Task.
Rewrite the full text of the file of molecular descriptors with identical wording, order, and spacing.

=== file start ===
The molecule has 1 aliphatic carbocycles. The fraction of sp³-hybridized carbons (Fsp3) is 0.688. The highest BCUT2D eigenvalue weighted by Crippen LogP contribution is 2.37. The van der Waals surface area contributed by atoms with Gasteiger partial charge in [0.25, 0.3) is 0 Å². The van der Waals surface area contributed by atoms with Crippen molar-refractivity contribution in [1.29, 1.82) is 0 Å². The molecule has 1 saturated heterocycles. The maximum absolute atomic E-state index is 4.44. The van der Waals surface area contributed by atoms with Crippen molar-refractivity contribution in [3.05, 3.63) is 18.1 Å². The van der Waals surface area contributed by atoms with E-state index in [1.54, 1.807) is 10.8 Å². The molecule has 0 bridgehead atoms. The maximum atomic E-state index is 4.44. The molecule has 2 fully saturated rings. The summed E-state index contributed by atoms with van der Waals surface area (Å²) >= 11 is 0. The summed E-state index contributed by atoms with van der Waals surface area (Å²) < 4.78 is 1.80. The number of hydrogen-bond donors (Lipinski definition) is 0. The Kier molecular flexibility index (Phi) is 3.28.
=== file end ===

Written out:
The molecule has 1 aliphatic carbocycles. The fraction of sp³-hybridized carbons (Fsp3) is 0.688. The highest BCUT2D eigenvalue weighted by Crippen LogP contribution is 2.37. The van der Waals surface area contributed by atoms with Gasteiger partial charge in [0.25, 0.3) is 0 Å². The van der Waals surface area contributed by atoms with Crippen molar-refractivity contribution in [1.29, 1.82) is 0 Å². The molecule has 1 saturated heterocycles. The maximum absolute atomic E-state index is 4.44. The van der Waals surface area contributed by atoms with Crippen molar-refractivity contribution in [3.05, 3.63) is 18.1 Å². The van der Waals surface area contributed by atoms with E-state index in [1.54, 1.807) is 10.8 Å². The molecule has 0 bridgehead atoms. The maximum atomic E-state index is 4.44. The molecule has 2 fully saturated rings. The summed E-state index contributed by atoms with van der Waals surface area (Å²) >= 11 is 0. The summed E-state index contributed by atoms with van der Waals surface area (Å²) < 4.78 is 1.80. The number of hydrogen-bond donors (Lipinski definition) is 0. The Kier molecular flexibility index (Phi) is 3.28.